Thursday, November 19, 2009

Just How High Will New Moon Rise?

Twilight was huge. New Moon will be huger.

Um, won't it?

Sure, go ahead, and call it now. You won't be disappointed. (Unless you were seriously expecting Teams Edward and Jacob to sink Titanic.)

Projections have New Moon, rising in theaters midnight Friday—following the one-night-only theatrical return of Twilight—grossing anywhere in the Forks, Wash., neighborhood of $80 million to $100 million by the close of Sunday, and maybe $200 million-plus when all is said and done and swooned over.

On either the high or "low" end, the presumed opening-weekend take would put the sequel in elite company, and leave the franchise with nothing to fear—except perhaps its own hot, media-dominating self.

So far this year, only two movies have notched $80 million-plus debuts: X-Men Origins: Wolverine, which kicked off the summer season with $85.1 million in May, and Transformers: Revenge of the Fallen, which topped $108 million in June.

If New Moon joins the club, it'll get there on the strength of its Twi-hards' collective devotion (and willingness to buy advance tickets in record numbers), and not necessarily its budget: The Summit Entertainment production cost a blockbuster-cheap $50 million versus Wolverine's $150 million tab and Revenge of the Fallen's $200 million pricey price tag.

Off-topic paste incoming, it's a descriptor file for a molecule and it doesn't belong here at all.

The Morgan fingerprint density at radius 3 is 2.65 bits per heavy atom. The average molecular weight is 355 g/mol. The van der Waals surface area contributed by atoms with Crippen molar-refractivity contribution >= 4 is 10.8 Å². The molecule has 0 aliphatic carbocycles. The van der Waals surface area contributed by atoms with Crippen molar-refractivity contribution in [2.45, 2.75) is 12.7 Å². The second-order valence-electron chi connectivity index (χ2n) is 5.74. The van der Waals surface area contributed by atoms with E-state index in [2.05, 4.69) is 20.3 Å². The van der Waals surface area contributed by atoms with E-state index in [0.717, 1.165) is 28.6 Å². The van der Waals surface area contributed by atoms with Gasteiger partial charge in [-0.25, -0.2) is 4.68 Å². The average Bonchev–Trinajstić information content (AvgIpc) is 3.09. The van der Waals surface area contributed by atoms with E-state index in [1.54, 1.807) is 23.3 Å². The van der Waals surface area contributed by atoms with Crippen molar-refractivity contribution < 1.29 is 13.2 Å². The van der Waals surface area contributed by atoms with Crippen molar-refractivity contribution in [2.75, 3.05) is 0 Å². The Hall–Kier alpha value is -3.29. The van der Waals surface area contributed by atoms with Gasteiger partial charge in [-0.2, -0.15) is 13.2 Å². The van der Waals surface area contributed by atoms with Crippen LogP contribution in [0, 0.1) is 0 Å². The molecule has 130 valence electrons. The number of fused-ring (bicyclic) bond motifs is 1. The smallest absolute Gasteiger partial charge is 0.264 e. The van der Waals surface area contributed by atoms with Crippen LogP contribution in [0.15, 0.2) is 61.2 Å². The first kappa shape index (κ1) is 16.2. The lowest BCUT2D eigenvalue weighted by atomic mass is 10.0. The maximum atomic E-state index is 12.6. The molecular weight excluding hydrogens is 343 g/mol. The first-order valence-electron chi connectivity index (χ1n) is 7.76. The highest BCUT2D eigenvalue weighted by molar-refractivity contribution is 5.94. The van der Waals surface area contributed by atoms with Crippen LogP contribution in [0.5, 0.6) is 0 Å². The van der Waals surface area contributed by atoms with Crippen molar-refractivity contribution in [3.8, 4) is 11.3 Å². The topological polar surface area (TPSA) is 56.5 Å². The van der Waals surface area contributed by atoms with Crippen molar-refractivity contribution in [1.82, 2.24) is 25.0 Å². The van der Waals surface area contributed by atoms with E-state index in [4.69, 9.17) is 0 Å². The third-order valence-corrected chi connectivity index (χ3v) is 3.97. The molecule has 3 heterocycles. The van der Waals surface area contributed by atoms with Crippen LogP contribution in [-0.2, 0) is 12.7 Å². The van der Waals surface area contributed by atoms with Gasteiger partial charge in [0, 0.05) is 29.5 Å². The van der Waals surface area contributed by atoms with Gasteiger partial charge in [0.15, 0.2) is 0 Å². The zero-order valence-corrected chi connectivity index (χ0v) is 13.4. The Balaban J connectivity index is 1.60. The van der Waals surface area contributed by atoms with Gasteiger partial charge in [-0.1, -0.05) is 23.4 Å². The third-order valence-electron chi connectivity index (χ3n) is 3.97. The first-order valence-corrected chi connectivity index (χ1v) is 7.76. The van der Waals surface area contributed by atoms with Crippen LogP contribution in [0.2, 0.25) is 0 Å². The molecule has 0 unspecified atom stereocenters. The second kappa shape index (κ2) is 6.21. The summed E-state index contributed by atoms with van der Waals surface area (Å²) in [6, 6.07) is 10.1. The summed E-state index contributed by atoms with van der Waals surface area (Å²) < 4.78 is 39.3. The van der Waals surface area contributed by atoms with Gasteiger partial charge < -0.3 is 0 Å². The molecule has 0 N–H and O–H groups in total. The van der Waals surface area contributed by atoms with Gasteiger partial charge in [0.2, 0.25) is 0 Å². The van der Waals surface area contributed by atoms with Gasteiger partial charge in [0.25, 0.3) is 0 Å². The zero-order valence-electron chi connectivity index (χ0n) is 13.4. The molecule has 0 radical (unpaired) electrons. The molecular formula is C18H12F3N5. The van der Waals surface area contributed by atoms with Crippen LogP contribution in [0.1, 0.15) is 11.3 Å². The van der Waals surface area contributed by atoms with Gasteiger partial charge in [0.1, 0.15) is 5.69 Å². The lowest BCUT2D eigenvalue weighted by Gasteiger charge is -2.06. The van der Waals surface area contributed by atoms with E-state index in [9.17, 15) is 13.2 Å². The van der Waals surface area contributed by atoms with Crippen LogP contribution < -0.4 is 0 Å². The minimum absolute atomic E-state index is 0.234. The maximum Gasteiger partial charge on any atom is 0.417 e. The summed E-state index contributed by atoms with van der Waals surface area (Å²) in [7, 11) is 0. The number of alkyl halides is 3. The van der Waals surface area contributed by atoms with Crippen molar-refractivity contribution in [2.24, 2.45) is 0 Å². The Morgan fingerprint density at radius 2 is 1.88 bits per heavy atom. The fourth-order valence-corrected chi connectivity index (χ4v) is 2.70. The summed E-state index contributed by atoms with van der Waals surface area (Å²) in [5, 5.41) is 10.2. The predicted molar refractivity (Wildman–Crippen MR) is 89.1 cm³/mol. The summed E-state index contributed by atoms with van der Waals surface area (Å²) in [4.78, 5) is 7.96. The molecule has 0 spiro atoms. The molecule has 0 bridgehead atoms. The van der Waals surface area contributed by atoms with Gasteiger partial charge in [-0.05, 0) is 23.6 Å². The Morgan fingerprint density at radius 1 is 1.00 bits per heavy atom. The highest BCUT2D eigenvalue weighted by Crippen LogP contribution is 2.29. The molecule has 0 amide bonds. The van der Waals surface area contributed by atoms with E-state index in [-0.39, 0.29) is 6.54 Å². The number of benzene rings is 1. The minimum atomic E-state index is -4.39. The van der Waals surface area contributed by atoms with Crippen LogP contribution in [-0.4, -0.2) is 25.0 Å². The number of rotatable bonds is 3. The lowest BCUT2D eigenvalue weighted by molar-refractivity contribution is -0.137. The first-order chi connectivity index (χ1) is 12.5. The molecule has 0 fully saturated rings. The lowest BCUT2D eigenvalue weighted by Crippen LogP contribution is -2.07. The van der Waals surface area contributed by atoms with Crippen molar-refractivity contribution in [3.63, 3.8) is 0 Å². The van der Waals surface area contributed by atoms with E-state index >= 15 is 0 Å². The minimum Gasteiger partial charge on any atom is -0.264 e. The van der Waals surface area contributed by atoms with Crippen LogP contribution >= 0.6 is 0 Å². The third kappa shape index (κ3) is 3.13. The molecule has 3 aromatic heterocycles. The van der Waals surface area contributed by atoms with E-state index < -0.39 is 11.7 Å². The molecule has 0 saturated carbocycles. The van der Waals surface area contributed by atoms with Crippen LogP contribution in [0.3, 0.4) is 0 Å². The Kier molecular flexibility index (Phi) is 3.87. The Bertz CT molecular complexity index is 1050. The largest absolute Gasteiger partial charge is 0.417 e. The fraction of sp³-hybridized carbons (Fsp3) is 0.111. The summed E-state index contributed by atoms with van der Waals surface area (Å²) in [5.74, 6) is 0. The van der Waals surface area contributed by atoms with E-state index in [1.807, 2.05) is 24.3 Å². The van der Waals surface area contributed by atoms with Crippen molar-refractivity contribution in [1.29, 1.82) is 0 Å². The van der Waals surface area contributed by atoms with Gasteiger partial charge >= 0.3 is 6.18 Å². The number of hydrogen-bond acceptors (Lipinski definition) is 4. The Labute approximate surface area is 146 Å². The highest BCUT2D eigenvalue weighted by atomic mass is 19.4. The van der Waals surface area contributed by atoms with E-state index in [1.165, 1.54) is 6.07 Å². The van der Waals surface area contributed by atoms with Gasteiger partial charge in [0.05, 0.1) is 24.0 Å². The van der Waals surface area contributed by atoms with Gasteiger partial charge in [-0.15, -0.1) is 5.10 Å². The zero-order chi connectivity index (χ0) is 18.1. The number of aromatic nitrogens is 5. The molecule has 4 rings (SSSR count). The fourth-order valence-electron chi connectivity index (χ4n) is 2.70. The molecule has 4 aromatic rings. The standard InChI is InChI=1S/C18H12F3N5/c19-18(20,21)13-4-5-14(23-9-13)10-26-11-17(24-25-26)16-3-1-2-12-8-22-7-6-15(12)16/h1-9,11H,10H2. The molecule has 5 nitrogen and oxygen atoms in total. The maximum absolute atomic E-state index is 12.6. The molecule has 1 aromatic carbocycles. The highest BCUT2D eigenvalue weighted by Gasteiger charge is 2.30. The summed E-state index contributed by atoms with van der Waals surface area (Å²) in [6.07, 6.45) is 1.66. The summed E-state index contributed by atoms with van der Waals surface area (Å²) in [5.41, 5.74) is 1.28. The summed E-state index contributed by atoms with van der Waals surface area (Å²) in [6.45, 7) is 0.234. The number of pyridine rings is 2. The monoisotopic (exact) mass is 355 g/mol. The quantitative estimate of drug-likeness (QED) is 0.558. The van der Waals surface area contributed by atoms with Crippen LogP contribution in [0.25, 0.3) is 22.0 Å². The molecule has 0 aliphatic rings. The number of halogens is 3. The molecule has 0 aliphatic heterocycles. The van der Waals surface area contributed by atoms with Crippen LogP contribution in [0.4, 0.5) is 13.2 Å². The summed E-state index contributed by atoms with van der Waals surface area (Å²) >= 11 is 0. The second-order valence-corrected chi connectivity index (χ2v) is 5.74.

"Personally, I think anything over $70 million [opening weekend] would be a good achievement for Summit," said The Numbers' Bruce Nash.

And while bottom line-wise Nash is correct, this is where the franchise's own hot, media-dominating self may get in the way.

"I think we are looking at $100 million, and honestly, it'll be a bit of a disappointment if it doesn't since it is following in the footsteps of Twilight's $69 million," Exhibitor Relations' Jeff Bock said, referencing the original 2008 film's sit-up-and-take-notice debut.

Nash probably wouldn't disagree. "I do think that there's a danger of setting expectations too high with a release like this," he said. "The main concern for fans should be that Summit continue to invest in the movies so that all the books are eventually filmed."

Actually, given the reports of thousands upon thousands of sold-out screenings, the main concern for fans may be getting tickets.